2.2.2. Effect on the Density of Etch Pits

The density of etch pits can increase with increasing etching time. On 4H-SiC crystals etched with KOH, as the etching time increased, etch pits increased in number, and the original etch pits increased in size, while the increased number of etch pits could be related to the fact that more dislocations were revealed gradually as some buried dislocations emerged at the continuously lowering surface [61]. On the CR-39 surface etched with a NaOH solution, etch pits could hardly be observed when the etching time was shorter than 45 min, and the etch pit density increased slightly and then saturated with the etching time; a longer etching time resulted in over-etched pits [62].

2.3. The Etching Temperature

The size, depth, shape, and density of etch pits can be affected by the etching temperature as well [63]. Hence, the etching temperature should be confined in a reasonable region to obtain well-defined etch pits.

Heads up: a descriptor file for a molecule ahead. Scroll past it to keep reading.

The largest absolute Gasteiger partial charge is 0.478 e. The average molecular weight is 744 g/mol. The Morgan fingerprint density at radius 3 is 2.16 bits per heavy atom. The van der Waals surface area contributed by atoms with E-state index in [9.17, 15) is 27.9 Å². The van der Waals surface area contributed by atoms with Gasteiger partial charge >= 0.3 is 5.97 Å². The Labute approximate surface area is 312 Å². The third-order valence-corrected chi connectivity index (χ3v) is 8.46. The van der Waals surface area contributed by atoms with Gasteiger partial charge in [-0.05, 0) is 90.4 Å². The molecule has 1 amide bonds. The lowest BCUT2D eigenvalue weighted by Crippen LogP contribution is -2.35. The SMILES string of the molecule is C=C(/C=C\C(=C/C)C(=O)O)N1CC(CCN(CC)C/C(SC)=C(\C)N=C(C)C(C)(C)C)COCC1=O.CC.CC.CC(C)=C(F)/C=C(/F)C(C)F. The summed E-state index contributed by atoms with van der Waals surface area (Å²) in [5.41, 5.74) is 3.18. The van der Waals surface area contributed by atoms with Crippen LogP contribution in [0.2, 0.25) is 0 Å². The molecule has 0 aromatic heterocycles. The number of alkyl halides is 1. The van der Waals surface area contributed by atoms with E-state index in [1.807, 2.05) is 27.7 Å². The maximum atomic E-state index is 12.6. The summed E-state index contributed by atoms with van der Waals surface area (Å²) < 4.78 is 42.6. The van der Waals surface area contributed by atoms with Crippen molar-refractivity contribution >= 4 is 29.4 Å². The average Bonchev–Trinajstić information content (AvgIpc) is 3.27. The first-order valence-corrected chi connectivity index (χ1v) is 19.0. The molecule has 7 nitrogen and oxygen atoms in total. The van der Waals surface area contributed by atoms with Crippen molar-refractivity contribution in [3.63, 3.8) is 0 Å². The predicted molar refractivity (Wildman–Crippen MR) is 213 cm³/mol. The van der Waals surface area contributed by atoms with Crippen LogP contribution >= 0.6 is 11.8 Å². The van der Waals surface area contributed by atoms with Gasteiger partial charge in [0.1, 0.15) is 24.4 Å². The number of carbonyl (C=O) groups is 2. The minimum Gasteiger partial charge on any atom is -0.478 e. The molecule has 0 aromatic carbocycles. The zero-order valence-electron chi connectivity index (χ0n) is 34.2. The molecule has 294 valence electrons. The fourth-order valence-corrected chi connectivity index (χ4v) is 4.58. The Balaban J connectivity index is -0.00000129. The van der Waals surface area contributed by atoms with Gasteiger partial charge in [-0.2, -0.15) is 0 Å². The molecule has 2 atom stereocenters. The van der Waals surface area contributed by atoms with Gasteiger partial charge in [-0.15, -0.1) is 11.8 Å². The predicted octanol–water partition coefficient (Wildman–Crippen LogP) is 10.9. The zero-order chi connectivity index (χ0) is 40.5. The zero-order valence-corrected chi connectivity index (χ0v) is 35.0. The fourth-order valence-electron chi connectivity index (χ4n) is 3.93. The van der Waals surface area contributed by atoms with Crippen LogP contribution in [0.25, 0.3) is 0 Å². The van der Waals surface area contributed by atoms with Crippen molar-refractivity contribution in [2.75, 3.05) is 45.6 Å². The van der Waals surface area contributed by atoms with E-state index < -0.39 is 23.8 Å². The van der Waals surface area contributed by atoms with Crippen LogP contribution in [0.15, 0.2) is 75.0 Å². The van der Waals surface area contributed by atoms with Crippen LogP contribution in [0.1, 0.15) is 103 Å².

The morphology of the etch pits formed on crystals can be affected by the etching temperature. On ScN crystals etched with a eutectic mixture of KOH and NaOH and then rinsed in HCl solution for 5 min, it was observed that after etching at 220 °C for 10 min, hexagonal and distorted square etch pits were observed; after etching at 230~240 °C for 10 min, octagon-shaped etch pits were observed; after etching at 330 °C for 5 min, square-shaped etch pits were apparent [64]. On ZnO, well-defined hexagonal etch pits were observed on the oxygen terminated face after etching at 1050 °C for 4 h in air; when the etching temperature increased to 1100 °C, gutter-shaped hollows were observed; after etching at 1150 °C, a distortion of atomic terraces emerged [65].